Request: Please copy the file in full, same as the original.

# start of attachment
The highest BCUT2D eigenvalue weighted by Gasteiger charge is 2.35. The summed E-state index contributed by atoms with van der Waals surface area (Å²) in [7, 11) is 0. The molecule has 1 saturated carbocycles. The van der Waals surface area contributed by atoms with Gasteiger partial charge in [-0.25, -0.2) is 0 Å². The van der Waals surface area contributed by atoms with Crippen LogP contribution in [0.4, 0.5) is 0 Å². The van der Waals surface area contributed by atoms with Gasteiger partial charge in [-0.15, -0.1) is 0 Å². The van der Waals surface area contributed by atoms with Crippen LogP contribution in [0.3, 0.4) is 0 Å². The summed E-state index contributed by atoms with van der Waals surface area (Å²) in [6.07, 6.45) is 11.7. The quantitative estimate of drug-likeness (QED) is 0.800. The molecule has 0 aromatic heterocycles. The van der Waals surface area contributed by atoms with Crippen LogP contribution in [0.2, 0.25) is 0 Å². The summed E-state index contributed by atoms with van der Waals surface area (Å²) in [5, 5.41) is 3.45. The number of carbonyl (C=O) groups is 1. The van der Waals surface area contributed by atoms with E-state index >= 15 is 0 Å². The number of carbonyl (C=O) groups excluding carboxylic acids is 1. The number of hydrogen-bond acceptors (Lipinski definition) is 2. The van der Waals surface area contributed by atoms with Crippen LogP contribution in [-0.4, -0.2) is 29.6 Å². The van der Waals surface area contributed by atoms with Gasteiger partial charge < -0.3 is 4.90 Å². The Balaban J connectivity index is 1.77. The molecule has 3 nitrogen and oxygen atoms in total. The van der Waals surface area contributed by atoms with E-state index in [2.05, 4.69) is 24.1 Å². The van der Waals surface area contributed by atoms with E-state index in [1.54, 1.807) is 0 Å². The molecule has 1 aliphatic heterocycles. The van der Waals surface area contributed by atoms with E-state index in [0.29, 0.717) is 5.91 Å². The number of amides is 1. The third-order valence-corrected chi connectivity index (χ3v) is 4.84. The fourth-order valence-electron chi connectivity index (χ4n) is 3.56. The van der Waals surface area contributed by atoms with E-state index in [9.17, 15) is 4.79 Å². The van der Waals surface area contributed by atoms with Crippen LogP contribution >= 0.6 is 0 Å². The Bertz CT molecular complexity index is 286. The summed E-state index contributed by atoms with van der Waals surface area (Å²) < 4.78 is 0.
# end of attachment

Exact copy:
The highest BCUT2D eigenvalue weighted by Gasteiger charge is 2.35. The summed E-state index contributed by atoms with van der Waals surface area (Å²) in [7, 11) is 0. The molecule has 1 saturated carbocycles. The van der Waals surface area contributed by atoms with Gasteiger partial charge in [-0.25, -0.2) is 0 Å². The van der Waals surface area contributed by atoms with Crippen LogP contribution in [0.4, 0.5) is 0 Å². The van der Waals surface area contributed by atoms with Gasteiger partial charge in [-0.15, -0.1) is 0 Å². The van der Waals surface area contributed by atoms with Crippen LogP contribution in [0.3, 0.4) is 0 Å². The summed E-state index contributed by atoms with van der Waals surface area (Å²) in [6.07, 6.45) is 11.7. The quantitative estimate of drug-likeness (QED) is 0.800. The molecule has 0 aromatic heterocycles. The van der Waals surface area contributed by atoms with Crippen LogP contribution in [0.2, 0.25) is 0 Å². The summed E-state index contributed by atoms with van der Waals surface area (Å²) in [5, 5.41) is 3.45. The number of carbonyl (C=O) groups is 1. The van der Waals surface area contributed by atoms with E-state index >= 15 is 0 Å². The number of carbonyl (C=O) groups excluding carboxylic acids is 1. The number of hydrogen-bond acceptors (Lipinski definition) is 2. The van der Waals surface area contributed by atoms with Crippen LogP contribution in [-0.4, -0.2) is 29.6 Å². The van der Waals surface area contributed by atoms with Gasteiger partial charge < -0.3 is 4.90 Å². The Balaban J connectivity index is 1.77. The molecule has 3 nitrogen and oxygen atoms in total. The van der Waals surface area contributed by atoms with E-state index in [2.05, 4.69) is 24.1 Å². The van der Waals surface area contributed by atoms with E-state index in [1.54, 1.807) is 0 Å². The molecule has 1 aliphatic heterocycles. The van der Waals surface area contributed by atoms with E-state index in [0.29, 0.717) is 5.91 Å². The number of amides is 1. The third-order valence-corrected chi connectivity index (χ3v) is 4.84. The fourth-order valence-electron chi connectivity index (χ4n) is 3.56. The van der Waals surface area contributed by atoms with E-state index in [9.17, 15) is 4.79 Å². The van der Waals surface area contributed by atoms with Crippen LogP contribution >= 0.6 is 0 Å². The Bertz CT molecular complexity index is 286. The summed E-state index contributed by atoms with van der Waals surface area (Å²) < 4.78 is 0.